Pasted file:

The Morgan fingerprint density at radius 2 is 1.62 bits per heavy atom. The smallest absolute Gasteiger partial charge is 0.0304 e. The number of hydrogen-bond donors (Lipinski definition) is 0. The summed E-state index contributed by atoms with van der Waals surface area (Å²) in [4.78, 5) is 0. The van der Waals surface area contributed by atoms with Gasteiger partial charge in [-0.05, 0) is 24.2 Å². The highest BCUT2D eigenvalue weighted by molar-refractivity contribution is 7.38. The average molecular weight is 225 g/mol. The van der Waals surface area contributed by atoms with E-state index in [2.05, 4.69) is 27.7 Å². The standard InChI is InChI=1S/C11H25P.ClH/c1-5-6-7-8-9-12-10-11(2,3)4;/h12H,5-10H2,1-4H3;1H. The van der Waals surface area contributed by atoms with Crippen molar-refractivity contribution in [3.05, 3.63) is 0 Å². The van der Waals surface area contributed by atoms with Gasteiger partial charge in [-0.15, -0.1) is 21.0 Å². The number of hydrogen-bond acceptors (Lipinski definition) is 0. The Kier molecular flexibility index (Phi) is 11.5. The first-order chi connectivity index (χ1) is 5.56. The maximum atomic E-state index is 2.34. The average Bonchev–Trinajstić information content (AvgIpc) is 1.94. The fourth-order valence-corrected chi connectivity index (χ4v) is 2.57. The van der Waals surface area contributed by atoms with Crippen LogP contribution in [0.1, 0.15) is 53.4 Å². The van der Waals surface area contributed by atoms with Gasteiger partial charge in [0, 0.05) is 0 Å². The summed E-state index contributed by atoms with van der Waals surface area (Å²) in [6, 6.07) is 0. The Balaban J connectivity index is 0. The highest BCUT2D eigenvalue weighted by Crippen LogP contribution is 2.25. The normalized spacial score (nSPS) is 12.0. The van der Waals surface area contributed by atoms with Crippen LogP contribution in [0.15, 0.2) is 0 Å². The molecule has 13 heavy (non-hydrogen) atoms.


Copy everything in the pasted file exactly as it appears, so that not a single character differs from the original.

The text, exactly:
The Morgan fingerprint density at radius 2 is 1.62 bits per heavy atom. The smallest absolute Gasteiger partial charge is 0.0304 e. The number of hydrogen-bond donors (Lipinski definition) is 0. The summed E-state index contributed by atoms with van der Waals surface area (Å²) in [4.78, 5) is 0. The van der Waals surface area contributed by atoms with Gasteiger partial charge in [-0.05, 0) is 24.2 Å². The highest BCUT2D eigenvalue weighted by molar-refractivity contribution is 7.38. The average molecular weight is 225 g/mol. The van der Waals surface area contributed by atoms with E-state index in [2.05, 4.69) is 27.7 Å². The standard InChI is InChI=1S/C11H25P.ClH/c1-5-6-7-8-9-12-10-11(2,3)4;/h12H,5-10H2,1-4H3;1H. The van der Waals surface area contributed by atoms with Crippen molar-refractivity contribution in [3.05, 3.63) is 0 Å². The van der Waals surface area contributed by atoms with Gasteiger partial charge in [-0.15, -0.1) is 21.0 Å². The number of hydrogen-bond acceptors (Lipinski definition) is 0. The Kier molecular flexibility index (Phi) is 11.5. The first-order chi connectivity index (χ1) is 5.56. The maximum atomic E-state index is 2.34. The average Bonchev–Trinajstić information content (AvgIpc) is 1.94. The fourth-order valence-corrected chi connectivity index (χ4v) is 2.57. The van der Waals surface area contributed by atoms with Crippen LogP contribution in [0.1, 0.15) is 53.4 Å². The van der Waals surface area contributed by atoms with Gasteiger partial charge in [0, 0.05) is 0 Å². The summed E-state index contributed by atoms with van der Waals surface area (Å²) in [6, 6.07) is 0. The Balaban J connectivity index is 0. The highest BCUT2D eigenvalue weighted by Crippen LogP contribution is 2.25. The normalized spacial score (nSPS) is 12.0. The van der Waals surface area contributed by atoms with Crippen LogP contribution in [0.15, 0.2) is 0 Å². The molecule has 13 heavy (non-hydrogen) atoms.